Why clapping ruins concerts
Intrusive applause can spoil a classical concert, leading conductors tell Simon O'Hagan
The Rest Is Noise festival starting at the Southbank next week promises to be the most original and challenging classical musical event of the year. And not the least interesting aspect of this celebration of exclusively 20th-century work will be to see how audiences respond to music that has a tendency to be much more cerebral than what went before.
Will the roar that goes up at the climax of a great romantic symphony be replicated when half an hour of minimalism has edged to its conclusion?
How audiences behave at classical concerts is an issue that simply doesn't apply at rock or jazz concerts. The performing of classical music carries certain traditions, and they give rise to two particular areas of contention: first, applause between movements; and second, the lapse in time between the fading away of the final note and the first audience reaction.
These may seem concerns not worth expending nervous energy on, but to musicians, and to many audience members, they matter. Classical music is all about the nuances of the playing and the intensity of the experience, and you don't have to be a snob to feel that an ill-timed audience interjection can undermine them.
For the conductor Marin Alsop, it isn't always an issue, but it can be. "When the music warrants applause – ie at the end of the first movement of the Tchaikovsky violin concerto – I don't mind because it is a spontaneous, emotional, instinctual response," she says. "The only time I am disturbed by applause is when it feels perfunctory or obligatory simply because something has concluded – for example at the end of a slow movement of a Mahler symphony."
Colin Currie, widely regarded as the world's most prominent percussion soloist, says the key is the "appropriate quality and timing of the appreciation". He recalls a 2012 Prom when applause between movements got completely out of hand. "It was the National Youth Orchestra's performance of Messiaen's 10-movement Turangalîla-Symphonie. When applause burst out several seconds after the eccentric conclusion to the first movement, I feared the very worst. And indeed it was so, with increasingly awkward applause after each of the successive movements despite the often ambiguous and contemplative nature of many of the movements and their conclusions."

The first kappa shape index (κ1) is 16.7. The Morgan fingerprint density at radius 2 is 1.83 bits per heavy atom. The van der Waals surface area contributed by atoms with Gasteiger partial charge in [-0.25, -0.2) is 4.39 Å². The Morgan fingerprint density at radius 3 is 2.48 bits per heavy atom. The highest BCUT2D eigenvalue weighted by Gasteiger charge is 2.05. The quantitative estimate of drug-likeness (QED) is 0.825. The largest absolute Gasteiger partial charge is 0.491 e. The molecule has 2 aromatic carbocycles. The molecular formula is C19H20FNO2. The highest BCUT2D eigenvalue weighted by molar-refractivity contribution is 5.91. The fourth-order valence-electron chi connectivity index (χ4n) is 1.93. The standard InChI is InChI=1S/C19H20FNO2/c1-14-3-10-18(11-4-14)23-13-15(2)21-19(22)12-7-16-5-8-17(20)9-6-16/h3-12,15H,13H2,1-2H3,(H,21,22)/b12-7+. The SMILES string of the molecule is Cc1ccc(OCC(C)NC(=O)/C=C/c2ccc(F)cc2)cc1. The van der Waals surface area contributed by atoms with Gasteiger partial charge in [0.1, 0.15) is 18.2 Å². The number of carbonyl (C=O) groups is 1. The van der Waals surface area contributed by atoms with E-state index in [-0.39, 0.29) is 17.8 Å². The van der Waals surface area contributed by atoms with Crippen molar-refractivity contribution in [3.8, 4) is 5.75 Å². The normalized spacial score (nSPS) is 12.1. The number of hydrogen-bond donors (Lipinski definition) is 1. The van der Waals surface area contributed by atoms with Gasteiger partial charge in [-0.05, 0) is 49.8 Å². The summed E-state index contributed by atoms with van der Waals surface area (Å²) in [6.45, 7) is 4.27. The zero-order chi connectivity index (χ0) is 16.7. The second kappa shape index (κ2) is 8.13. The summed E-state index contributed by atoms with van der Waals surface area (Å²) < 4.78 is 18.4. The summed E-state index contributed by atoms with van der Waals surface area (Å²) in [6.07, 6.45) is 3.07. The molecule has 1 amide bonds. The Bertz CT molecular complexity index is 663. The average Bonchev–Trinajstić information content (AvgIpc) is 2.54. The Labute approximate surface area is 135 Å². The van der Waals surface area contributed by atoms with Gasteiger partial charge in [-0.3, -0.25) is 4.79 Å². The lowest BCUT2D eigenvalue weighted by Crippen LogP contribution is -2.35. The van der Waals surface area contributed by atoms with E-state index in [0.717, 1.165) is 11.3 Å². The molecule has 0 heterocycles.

Kirill Karabits, the principal conductor of the Bournemouth Symphony Orchestra, is broadly sympathetic to the full range and timing of audience response. "Music evokes emotions and people should be able to express them freely – with respect to the performers of course," he says.
Audience behaviour at the end of a piece is a separate matter, it seems. "I am more bothered by those rare times when people feel the need to rush in to applaud at the final note of a piece without regard for the mood if it is a quiet ending," Alsop says.
Of course, conductors can to some extent control audience reaction at the end of a piece, and keep at bay the audience member desperate to make their mark by being the first to applaud. Within the past few weeks, I've seen both John Eliot Gardiner and the jazzman John Surman do identical things at the conclusion of concerts they've conducted – remain with their baton aloft long after the final note has faded away, as if forming a barrier to premature applause, defying anyone to break the spell. On neither occasion could a sound be heard until the baton came down.
Sometimes it's not so much a case of the Rest Is Noise as the Rest Is Silence.
The Rest Is Noise: the Soundtrack of the 20th Century starts at the Southbank Centre, London SE1 (0844 875 0073) on 19 January
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